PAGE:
Bad storms can be good business for The Weather Channel.
As it gears up coverage of Hurricane Irene, it's expecting spikes in TV viewership and web traffic. During storms, it tends to run fewer commercial breaks, according to a spokeswoman, even going commercial free during landfalls. But it sells "Severe Weather Packages" to advertisers who pay premium prices to reach big audiences at a time when their products and service will be top of mind.
Some advertisers buy packages that air before a storm hits, when consumers are getting prepared. Others are more interested in reaching viewers afterwards, when people are cleaning up and rebuilding. Some severe weather clients on Weather Channel include insurance companies like State Farm, generator companies like Generac, clean-up services such as ServPro, home improvement retailers like Home Depot and OnStar.
After landfall, Weather Channel also gets paid advertising from agencies such as the American Red Cross and FEMA to solicit support and communicate their services, according to a network spokesperson.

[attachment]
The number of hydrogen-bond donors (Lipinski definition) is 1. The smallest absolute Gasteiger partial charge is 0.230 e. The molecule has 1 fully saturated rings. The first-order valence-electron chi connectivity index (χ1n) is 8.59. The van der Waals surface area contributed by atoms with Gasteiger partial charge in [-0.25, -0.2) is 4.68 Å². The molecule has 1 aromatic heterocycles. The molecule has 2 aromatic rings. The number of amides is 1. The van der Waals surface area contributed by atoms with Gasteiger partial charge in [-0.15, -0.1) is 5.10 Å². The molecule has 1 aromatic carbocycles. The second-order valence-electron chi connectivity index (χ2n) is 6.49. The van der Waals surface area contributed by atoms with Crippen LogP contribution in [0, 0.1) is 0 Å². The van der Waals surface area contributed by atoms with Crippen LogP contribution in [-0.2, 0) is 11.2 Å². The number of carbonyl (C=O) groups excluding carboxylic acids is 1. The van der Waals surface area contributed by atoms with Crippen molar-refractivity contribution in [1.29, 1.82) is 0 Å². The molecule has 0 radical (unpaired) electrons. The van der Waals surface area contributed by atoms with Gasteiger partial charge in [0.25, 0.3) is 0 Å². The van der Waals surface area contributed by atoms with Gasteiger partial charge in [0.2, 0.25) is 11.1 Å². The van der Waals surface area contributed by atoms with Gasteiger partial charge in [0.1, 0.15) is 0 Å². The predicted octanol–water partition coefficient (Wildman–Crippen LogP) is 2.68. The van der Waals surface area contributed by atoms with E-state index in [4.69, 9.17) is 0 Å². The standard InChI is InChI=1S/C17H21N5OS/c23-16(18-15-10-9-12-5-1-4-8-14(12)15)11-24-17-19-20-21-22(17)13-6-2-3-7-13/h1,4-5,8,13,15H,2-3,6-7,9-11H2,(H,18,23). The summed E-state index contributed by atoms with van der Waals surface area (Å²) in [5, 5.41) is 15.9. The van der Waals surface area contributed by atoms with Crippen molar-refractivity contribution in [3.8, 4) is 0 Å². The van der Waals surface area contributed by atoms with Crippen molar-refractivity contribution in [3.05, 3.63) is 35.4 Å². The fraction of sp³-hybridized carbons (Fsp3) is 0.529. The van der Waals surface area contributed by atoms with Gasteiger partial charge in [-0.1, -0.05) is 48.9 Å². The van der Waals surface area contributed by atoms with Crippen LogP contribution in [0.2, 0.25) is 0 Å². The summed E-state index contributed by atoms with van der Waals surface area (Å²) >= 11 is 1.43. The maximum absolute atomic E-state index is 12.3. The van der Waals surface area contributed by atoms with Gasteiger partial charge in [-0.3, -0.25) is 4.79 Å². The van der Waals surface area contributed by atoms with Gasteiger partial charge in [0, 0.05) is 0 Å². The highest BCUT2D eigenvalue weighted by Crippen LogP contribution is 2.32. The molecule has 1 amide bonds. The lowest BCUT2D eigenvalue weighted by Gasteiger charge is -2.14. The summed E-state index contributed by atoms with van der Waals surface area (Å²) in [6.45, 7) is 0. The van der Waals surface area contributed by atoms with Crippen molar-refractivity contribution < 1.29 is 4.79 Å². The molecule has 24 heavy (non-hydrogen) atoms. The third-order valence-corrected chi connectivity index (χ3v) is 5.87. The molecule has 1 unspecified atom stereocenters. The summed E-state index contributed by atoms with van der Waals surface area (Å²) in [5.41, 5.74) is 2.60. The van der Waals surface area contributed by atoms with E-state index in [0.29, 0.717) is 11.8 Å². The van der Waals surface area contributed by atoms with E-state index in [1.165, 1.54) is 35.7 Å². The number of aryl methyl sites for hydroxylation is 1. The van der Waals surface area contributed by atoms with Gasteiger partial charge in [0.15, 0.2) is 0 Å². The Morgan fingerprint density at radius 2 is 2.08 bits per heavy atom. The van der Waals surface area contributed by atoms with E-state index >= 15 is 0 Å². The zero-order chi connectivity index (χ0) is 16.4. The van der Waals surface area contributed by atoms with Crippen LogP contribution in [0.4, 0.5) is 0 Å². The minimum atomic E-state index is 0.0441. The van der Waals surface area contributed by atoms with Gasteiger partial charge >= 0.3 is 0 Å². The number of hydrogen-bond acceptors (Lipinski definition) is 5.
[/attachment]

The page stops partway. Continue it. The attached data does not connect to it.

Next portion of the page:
Naturally, covering major storms is more expensive than normal forecasting, but a certain number of weather events are built into the network's plan for any given year.
On Wednesday, the Weather Channel also told its affiliates that it is offering them ways to keep their subscribers informed about the progress of Hurricane Irene.
Subscribers can sign up for free server weather alerts, hourly updates and evacuation routes via email or text messages that are customized for local areas.
Weather Channel, working with FEMA and the American Humane Association, has also prepared a campaign of safety and preparedness tips that it says provides life-saving information and resources for subscribers. The tops can also be posted on the cable operators own web pages.
"At the Weather Channel, the safety of our mutual customers is at the core of our mission," the network said in its note to affiliates.